AnaesthesiaObstetricsPain Management

054 – Neurological injuries after childbirth and neuraxial anaesthesia.

You are the duty anaesthetist and you receive a phone call from a midwife on the postnatal ward asking if you can come and review a woman who gave birth yesterday. She is 29 years old, with a BMI of 39 and gestational diabetes. She had an epidural placed in labour ward for analgesia – which she describes as being a difficult and unpleasant procedure. Following a prolonged and difficult labour she was taken to theatre and required an instrumental delivery in theatre under epidural – this too was difficult and she was in the lithotomy position for well over an hour for both the delivery and then the subsequent perineal repair. Today she is complaining of a “numb left leg”. She and the midwife are concerned she has a nerve injury from the epidural. What should be your approach to this difficult situation?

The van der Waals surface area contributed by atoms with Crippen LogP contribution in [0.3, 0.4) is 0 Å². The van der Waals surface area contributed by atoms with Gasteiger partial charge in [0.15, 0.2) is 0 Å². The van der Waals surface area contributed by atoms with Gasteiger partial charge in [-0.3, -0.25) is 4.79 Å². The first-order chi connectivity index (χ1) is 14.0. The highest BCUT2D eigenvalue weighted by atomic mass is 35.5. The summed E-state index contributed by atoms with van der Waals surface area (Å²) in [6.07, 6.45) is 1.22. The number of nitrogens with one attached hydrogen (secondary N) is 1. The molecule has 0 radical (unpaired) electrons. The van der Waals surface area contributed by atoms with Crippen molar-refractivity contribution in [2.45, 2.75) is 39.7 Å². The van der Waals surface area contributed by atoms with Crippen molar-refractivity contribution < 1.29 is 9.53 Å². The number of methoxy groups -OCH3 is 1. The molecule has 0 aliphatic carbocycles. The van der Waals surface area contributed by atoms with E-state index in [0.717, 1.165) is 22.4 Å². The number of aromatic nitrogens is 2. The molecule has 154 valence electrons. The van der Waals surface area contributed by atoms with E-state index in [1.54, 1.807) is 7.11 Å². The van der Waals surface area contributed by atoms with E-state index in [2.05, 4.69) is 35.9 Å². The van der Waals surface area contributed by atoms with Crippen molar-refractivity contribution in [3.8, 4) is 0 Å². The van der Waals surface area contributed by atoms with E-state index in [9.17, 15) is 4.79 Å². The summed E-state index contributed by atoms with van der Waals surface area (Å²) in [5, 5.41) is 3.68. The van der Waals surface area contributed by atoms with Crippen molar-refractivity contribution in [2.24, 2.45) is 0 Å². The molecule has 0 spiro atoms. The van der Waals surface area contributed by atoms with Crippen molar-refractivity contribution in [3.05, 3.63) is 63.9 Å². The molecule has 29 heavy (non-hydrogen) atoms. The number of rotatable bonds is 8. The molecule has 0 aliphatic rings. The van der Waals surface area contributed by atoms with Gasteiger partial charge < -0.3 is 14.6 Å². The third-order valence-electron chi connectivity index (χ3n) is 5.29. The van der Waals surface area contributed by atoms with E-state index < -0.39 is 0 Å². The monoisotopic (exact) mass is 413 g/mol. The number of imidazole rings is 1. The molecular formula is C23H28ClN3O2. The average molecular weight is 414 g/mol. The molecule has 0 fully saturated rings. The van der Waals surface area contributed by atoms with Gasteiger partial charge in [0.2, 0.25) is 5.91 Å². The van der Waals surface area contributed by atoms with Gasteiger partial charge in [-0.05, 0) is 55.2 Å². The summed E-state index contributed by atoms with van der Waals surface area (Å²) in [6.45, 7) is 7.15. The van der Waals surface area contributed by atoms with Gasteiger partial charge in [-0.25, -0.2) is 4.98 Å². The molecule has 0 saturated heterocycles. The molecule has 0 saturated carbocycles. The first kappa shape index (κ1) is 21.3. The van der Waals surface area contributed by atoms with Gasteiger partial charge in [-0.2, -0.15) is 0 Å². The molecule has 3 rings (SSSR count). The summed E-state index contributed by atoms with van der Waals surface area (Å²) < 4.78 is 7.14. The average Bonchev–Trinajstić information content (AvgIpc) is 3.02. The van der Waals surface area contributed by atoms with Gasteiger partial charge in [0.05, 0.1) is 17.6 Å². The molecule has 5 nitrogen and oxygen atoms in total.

Hi everyone,

Join Graeme and I for the second part in our series on complications of central neuraxial blockade and postpartum neurological injuries. We will discuss the specific issue of neurological problems – with the take home point being that in fact the underlying cause of the majority of these are related to the process of childbirth and not a direct injury from the epidural / spinal itself. There are however a few rare serious neurological conditions that need rapid diagnosis and treatment in order to avoid what could lead to catastrophic irreversible neurological injury.

REFERENCES

Neurologic Deficits and Labor Analgesia Cynthia A Wong M.D. Regional Anesthesia and Pain Medicine Vol 29, 4, 2004: pp341-351

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